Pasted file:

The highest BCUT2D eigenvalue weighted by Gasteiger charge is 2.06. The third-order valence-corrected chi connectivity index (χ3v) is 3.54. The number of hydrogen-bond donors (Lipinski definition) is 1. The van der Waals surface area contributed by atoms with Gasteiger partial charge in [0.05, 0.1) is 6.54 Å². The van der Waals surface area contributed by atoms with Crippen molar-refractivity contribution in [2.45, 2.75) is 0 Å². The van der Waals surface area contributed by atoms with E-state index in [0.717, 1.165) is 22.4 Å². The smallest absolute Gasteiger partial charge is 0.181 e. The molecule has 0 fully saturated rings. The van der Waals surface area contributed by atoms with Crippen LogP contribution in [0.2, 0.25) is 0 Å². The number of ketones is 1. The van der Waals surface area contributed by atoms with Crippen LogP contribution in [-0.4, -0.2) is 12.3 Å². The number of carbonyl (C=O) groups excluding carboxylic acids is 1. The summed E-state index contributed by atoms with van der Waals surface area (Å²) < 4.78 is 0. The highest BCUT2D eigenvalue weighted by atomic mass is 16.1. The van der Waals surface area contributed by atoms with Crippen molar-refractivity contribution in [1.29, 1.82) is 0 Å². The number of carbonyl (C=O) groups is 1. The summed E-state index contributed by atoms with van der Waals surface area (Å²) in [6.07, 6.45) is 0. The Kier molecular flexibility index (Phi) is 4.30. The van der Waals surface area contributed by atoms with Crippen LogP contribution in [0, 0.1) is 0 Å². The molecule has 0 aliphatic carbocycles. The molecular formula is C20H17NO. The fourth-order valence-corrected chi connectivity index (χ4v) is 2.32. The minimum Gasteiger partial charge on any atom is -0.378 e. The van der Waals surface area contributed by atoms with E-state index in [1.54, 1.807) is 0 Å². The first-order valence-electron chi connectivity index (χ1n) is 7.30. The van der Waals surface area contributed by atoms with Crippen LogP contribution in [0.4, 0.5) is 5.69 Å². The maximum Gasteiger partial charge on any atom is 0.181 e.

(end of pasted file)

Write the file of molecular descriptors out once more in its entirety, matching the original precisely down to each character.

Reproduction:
The highest BCUT2D eigenvalue weighted by Gasteiger charge is 2.06. The third-order valence-corrected chi connectivity index (χ3v) is 3.54. The number of hydrogen-bond donors (Lipinski definition) is 1. The van der Waals surface area contributed by atoms with Gasteiger partial charge in [0.05, 0.1) is 6.54 Å². The van der Waals surface area contributed by atoms with Crippen molar-refractivity contribution in [2.45, 2.75) is 0 Å². The van der Waals surface area contributed by atoms with E-state index in [0.717, 1.165) is 22.4 Å². The smallest absolute Gasteiger partial charge is 0.181 e. The molecule has 0 fully saturated rings. The van der Waals surface area contributed by atoms with Crippen LogP contribution in [0.2, 0.25) is 0 Å². The number of ketones is 1. The van der Waals surface area contributed by atoms with Crippen LogP contribution in [-0.4, -0.2) is 12.3 Å². The number of carbonyl (C=O) groups excluding carboxylic acids is 1. The summed E-state index contributed by atoms with van der Waals surface area (Å²) < 4.78 is 0. The highest BCUT2D eigenvalue weighted by atomic mass is 16.1. The van der Waals surface area contributed by atoms with Crippen molar-refractivity contribution in [1.29, 1.82) is 0 Å². The number of carbonyl (C=O) groups is 1. The summed E-state index contributed by atoms with van der Waals surface area (Å²) in [6.07, 6.45) is 0. The Kier molecular flexibility index (Phi) is 4.30. The van der Waals surface area contributed by atoms with Crippen LogP contribution in [0, 0.1) is 0 Å². The molecule has 0 aliphatic carbocycles. The molecular formula is C20H17NO. The fourth-order valence-corrected chi connectivity index (χ4v) is 2.32. The minimum Gasteiger partial charge on any atom is -0.378 e. The van der Waals surface area contributed by atoms with E-state index in [1.54, 1.807) is 0 Å². The first-order valence-electron chi connectivity index (χ1n) is 7.30. The van der Waals surface area contributed by atoms with Crippen LogP contribution in [0.4, 0.5) is 5.69 Å². The maximum Gasteiger partial charge on any atom is 0.181 e.